The versatile, thoughtful artist Arman left the world a glittering wealth of, among other marvelous things, resonant music sculpture.
One would be ashamed if not for the convenient excuses of ignorance and youth. I well remember coming across a rather (or so it seemed to me at the time) violent-looking example of a music sculpture by the artist who came to be known as Arman and feeling somewhat ill. The vision of destroyed musical instruments, no matter how ingeniously reconstructed and despite their eloquent resonance, was too much for a tender-aged violinist to absorb and appreciate. Objects capable of producing music — most emphatically those belonging to the stringed-instrument family —were, to my then uninstructed mind, meant to be kept whole, fit as fiddles at all costs, and not used for any other purpose than that for which (I believed) they had been intended. It was obvious to me that the instruments involved had not all been wrecked accidentally and then salvaged to be redirected. They definitely had been smashed to provide the raw materials for the music sculpture in my line of sight.
Discovering the music in music sculpture
Exposure to art in general and sculpture more particularly, an early love of poetry, and becoming more consciously aware of the underlying elements in music opened a narrow young mind to take in the message and melody emanating from Arman’s work. Nevertheless, I was stuck in a literal phase for quite some time: due to my overriding connection to the “body parts” utilized by the artist, I was unable to progress past emblematic interpretations until I had experienced a revelation or two in my musical development. Looking back, I am intrigued to note the near-parallels in artistic advancement and remark to myself, for the umpteenth time, that progress is uneven. I wonder how I managed before I was madly in love with this music sculpture in the way one does after finding a soul mate and being unable to recall one’s life previously.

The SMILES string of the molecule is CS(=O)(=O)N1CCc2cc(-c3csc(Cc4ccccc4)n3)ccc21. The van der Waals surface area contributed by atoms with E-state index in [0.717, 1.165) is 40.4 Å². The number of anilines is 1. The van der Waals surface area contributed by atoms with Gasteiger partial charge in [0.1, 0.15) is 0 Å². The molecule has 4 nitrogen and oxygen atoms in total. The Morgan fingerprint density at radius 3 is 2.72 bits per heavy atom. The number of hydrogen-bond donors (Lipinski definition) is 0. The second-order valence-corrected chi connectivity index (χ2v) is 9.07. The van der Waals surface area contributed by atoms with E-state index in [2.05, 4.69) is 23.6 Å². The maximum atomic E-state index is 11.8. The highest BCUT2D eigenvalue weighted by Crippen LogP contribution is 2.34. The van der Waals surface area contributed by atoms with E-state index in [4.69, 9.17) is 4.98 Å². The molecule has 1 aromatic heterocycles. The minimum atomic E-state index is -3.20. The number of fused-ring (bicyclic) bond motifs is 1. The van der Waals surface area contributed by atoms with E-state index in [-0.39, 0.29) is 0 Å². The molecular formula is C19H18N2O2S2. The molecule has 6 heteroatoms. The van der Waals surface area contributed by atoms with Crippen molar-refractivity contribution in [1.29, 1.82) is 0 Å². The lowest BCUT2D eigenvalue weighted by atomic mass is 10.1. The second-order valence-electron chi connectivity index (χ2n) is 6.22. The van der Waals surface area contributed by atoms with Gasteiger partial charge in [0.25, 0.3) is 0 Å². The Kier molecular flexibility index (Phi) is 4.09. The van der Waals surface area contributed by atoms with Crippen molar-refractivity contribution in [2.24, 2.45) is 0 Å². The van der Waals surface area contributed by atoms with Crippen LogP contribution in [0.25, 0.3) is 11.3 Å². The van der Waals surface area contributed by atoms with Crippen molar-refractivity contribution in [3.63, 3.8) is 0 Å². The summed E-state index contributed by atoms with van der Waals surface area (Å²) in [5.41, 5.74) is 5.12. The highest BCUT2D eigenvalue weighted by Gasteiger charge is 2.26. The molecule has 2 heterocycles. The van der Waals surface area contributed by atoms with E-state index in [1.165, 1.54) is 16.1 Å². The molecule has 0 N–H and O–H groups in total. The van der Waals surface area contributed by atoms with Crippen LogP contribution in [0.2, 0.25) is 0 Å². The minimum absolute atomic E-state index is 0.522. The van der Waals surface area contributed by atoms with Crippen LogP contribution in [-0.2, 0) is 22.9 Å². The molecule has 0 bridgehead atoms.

From music to music sculpture and back again
Unexpectedly, I came into possession of a pile of cello bridges — part of an inheritance from a dear friend and colleague, one who played the cello magnificently well and who also brought the fine art of building celli to a personal, elevated height. These bridges, together with some other moving remnants from his atelier, were for more than a year impossible for me to look at; his passing was still too recent and painful a loss. When I finally was able to examine my treasures, I could see that some were examples from renowned makers; a few were respectful copies that had been carved as exercises and searching by my friend; and one was the result he had settled upon as his standard, with touching markings in pencil on one side. It occurred to me that the cello bridges were already a music sculpture without having anything further done to them, and so it remained until one day when I unpacked a newly-purchased electric blender. I lost interest in the machine immediately when I laid eyes on the packaging that had been protecting it: a lost Roman city made of cardboard, full of hills and valleys and just waiting for its bridges. I would not dare to go so far as to call the assemblage that ensued my homage to Arman, but I feel certain that the creation of my own music sculpture had been guided, in part, by all that looking and learning to perceive something of his spirit.